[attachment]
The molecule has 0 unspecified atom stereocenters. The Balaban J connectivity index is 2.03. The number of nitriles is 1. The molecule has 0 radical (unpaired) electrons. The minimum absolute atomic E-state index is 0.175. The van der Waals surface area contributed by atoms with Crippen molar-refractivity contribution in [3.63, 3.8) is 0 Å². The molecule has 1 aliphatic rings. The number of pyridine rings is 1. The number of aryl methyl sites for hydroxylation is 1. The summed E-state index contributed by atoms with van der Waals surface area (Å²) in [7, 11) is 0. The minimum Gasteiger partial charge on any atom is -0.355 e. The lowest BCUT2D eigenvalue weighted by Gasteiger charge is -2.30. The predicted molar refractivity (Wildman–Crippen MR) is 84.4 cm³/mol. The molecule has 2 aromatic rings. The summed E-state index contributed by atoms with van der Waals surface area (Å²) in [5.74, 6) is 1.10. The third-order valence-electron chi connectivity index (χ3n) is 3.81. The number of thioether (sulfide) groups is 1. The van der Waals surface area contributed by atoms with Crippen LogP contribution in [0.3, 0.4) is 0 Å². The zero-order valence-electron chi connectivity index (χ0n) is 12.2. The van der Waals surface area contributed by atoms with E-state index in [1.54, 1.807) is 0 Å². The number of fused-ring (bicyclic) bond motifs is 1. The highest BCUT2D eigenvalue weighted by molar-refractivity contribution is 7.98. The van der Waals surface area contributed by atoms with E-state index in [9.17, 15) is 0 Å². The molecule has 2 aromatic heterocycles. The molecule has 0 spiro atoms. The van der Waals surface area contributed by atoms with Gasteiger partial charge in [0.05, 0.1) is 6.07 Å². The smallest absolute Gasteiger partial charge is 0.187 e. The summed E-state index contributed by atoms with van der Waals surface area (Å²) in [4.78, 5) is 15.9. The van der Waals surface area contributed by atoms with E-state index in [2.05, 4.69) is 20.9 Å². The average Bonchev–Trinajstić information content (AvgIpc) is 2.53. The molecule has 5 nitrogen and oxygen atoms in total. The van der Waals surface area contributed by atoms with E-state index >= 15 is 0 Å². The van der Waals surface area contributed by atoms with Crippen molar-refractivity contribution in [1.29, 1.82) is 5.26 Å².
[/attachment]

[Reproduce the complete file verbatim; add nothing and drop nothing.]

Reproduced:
The molecule has 0 unspecified atom stereocenters. The Balaban J connectivity index is 2.03. The number of nitriles is 1. The molecule has 0 radical (unpaired) electrons. The minimum absolute atomic E-state index is 0.175. The van der Waals surface area contributed by atoms with Crippen molar-refractivity contribution in [3.63, 3.8) is 0 Å². The molecule has 1 aliphatic rings. The number of pyridine rings is 1. The number of aryl methyl sites for hydroxylation is 1. The summed E-state index contributed by atoms with van der Waals surface area (Å²) in [7, 11) is 0. The minimum Gasteiger partial charge on any atom is -0.355 e. The lowest BCUT2D eigenvalue weighted by Gasteiger charge is -2.30. The predicted molar refractivity (Wildman–Crippen MR) is 84.4 cm³/mol. The molecule has 2 aromatic rings. The summed E-state index contributed by atoms with van der Waals surface area (Å²) in [5.74, 6) is 1.10. The third-order valence-electron chi connectivity index (χ3n) is 3.81. The number of thioether (sulfide) groups is 1. The van der Waals surface area contributed by atoms with Crippen LogP contribution in [0.3, 0.4) is 0 Å². The zero-order valence-electron chi connectivity index (χ0n) is 12.2. The van der Waals surface area contributed by atoms with E-state index in [1.54, 1.807) is 0 Å². The number of fused-ring (bicyclic) bond motifs is 1. The highest BCUT2D eigenvalue weighted by molar-refractivity contribution is 7.98. The van der Waals surface area contributed by atoms with E-state index in [9.17, 15) is 0 Å². The molecule has 2 aromatic heterocycles. The molecule has 0 spiro atoms. The van der Waals surface area contributed by atoms with Gasteiger partial charge in [0.05, 0.1) is 6.07 Å². The smallest absolute Gasteiger partial charge is 0.187 e. The summed E-state index contributed by atoms with van der Waals surface area (Å²) in [4.78, 5) is 15.9. The van der Waals surface area contributed by atoms with E-state index in [2.05, 4.69) is 20.9 Å². The average Bonchev–Trinajstić information content (AvgIpc) is 2.53. The molecule has 5 nitrogen and oxygen atoms in total. The van der Waals surface area contributed by atoms with E-state index >= 15 is 0 Å². The van der Waals surface area contributed by atoms with Crippen molar-refractivity contribution in [1.29, 1.82) is 5.26 Å².